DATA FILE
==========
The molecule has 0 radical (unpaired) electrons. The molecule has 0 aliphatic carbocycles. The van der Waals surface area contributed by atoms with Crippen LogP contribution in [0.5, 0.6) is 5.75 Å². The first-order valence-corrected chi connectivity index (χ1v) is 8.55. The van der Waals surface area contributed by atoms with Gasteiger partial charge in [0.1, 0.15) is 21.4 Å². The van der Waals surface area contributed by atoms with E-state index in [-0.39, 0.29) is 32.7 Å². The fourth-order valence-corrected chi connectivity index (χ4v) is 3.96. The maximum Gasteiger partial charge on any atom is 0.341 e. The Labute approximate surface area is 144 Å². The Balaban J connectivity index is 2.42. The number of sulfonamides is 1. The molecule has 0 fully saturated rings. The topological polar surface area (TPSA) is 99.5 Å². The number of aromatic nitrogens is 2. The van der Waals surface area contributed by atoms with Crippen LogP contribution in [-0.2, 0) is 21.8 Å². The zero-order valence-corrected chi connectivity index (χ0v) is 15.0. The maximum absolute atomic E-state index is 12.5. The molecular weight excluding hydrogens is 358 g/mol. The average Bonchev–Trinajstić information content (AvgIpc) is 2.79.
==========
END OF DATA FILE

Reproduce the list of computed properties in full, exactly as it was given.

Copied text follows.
The molecule has 0 radical (unpaired) electrons. The molecule has 0 aliphatic carbocycles. The van der Waals surface area contributed by atoms with Crippen LogP contribution in [0.5, 0.6) is 5.75 Å². The first-order valence-corrected chi connectivity index (χ1v) is 8.55. The van der Waals surface area contributed by atoms with Gasteiger partial charge in [0.1, 0.15) is 21.4 Å². The van der Waals surface area contributed by atoms with E-state index in [-0.39, 0.29) is 32.7 Å². The fourth-order valence-corrected chi connectivity index (χ4v) is 3.96. The maximum Gasteiger partial charge on any atom is 0.341 e. The Labute approximate surface area is 144 Å². The Balaban J connectivity index is 2.42. The number of sulfonamides is 1. The molecule has 0 fully saturated rings. The topological polar surface area (TPSA) is 99.5 Å². The number of aromatic nitrogens is 2. The van der Waals surface area contributed by atoms with Crippen LogP contribution in [-0.2, 0) is 21.8 Å². The zero-order valence-corrected chi connectivity index (χ0v) is 15.0. The maximum absolute atomic E-state index is 12.5. The molecular weight excluding hydrogens is 358 g/mol. The average Bonchev–Trinajstić information content (AvgIpc) is 2.79.